en. The column was straightened out and fairly under way by 12 o'clock. The Nineteenth army corps having the right of the line, took the right of the pike, marching in two lines, company front. The Sixth corps marched in the same manner along the west of the line. The wagon trains occupied the centre of the column, also marching in two lines; one along the pike, the other in the field. The artillery brought up the rear of the column, and the Eighth corps, or rather the command of General Crook, covered the whole, marching in the rear. When fairly straightened out along the pike and in the fields, the troops presented a most interesting sight, to say nothing of the strange accompaniment of black servants mounted on skinny horses, other on foot, packing cooking utensils and odds and ends of every kind. There are cows driven or led along, some of them with soldier's knapsacks-lashed upon their horns in default of better transportation. At 1 P. M. only the cavalry, whos
wheeled himself in front, and the Doctor received a blow from a sabre across his bach and shoulders from behind, which threw him off his balance; his cap fell off, and the captain brought his sabre down upon his bare head, which ended all further consciousness for a time. When he came to, the Doctor found a party of rebels standing over him; his pockets had been turned wrong side out, and he heard one of them remark, "Crooks, the son of a b — h hasn't got any watch."--emphasis on the "got." Crook's answer was, "Then take that d — n poncho, and let's be off." It was stripped off. The Doctor's horse had escaped down the road, and was recovered an hour afterward. Dr. Adams, after sufficiently recovering from his blow and the fall from his horse, crawled into a corner of the fence, and lay a quiet spectator during the remainder of the fight. All this occurred within a few minutes. The Doctor's hospital steward having captured a rebel, asked another rebel, whom he mistook for one o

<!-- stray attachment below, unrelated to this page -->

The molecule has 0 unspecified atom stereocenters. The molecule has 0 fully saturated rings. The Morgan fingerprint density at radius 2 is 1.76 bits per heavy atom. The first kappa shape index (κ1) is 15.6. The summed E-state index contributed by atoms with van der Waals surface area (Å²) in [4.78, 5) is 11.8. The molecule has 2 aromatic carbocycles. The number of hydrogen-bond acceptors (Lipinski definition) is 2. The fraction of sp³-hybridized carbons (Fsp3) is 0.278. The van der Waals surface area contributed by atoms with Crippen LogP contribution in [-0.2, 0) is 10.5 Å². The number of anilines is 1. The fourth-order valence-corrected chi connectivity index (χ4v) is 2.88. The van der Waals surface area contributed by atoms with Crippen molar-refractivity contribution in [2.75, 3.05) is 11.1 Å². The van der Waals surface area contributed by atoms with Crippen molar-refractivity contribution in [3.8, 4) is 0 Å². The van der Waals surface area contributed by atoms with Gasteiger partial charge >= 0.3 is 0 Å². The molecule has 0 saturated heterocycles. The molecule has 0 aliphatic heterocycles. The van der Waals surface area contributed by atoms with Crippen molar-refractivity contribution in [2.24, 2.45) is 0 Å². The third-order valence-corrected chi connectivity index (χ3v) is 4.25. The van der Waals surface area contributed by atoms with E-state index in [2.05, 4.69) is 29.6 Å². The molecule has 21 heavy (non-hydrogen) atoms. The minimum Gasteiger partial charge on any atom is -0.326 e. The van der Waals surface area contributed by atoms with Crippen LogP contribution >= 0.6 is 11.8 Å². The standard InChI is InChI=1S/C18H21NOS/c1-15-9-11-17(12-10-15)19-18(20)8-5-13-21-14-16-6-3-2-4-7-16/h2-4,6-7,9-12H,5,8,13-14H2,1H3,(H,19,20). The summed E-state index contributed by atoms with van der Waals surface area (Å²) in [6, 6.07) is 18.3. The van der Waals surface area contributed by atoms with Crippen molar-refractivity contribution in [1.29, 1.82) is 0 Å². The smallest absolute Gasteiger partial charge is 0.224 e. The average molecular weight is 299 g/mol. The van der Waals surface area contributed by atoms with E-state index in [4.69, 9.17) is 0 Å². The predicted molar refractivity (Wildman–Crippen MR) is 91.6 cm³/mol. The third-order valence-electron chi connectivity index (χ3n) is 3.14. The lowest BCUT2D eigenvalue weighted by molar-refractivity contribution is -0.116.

orced, as reported. Lomax is operating with his division of cavalry east of the Blue Ridge, while Rosser's command is west of the Blue Ridge, scattered, gathering forage and threatening raids. The following order has just been issued by General Crook, announcing the different commanders of the troops in his department: Headquarters DepartmentWest Virginia,Cumberland, Md., Dec. 31, 1864. General Orders, No. 85. The following organization of the troops in this department is annade. The troops in the Kanawha valley, commanded by Colonel John II. Oley, Seventh West Virginia cavalry, will form the First separate brigade. Division commanders will at once form proper brigade organizations. By command of Major-General Crook. Robert P. Kennedy, Assistant Adjutant-General. Attempted escape of Confederates from Johnson's island. The Sandusky (Ohio) Register of Wednesday says: About one o'clock yesterday morning, by a preconcerted arrangement, a
The Daily Dispatch: February 28, 1865., [Electronic resource], Proclamation by the President, appointing a day of fasting, humiliation and prayer, with thanksgiving. (search)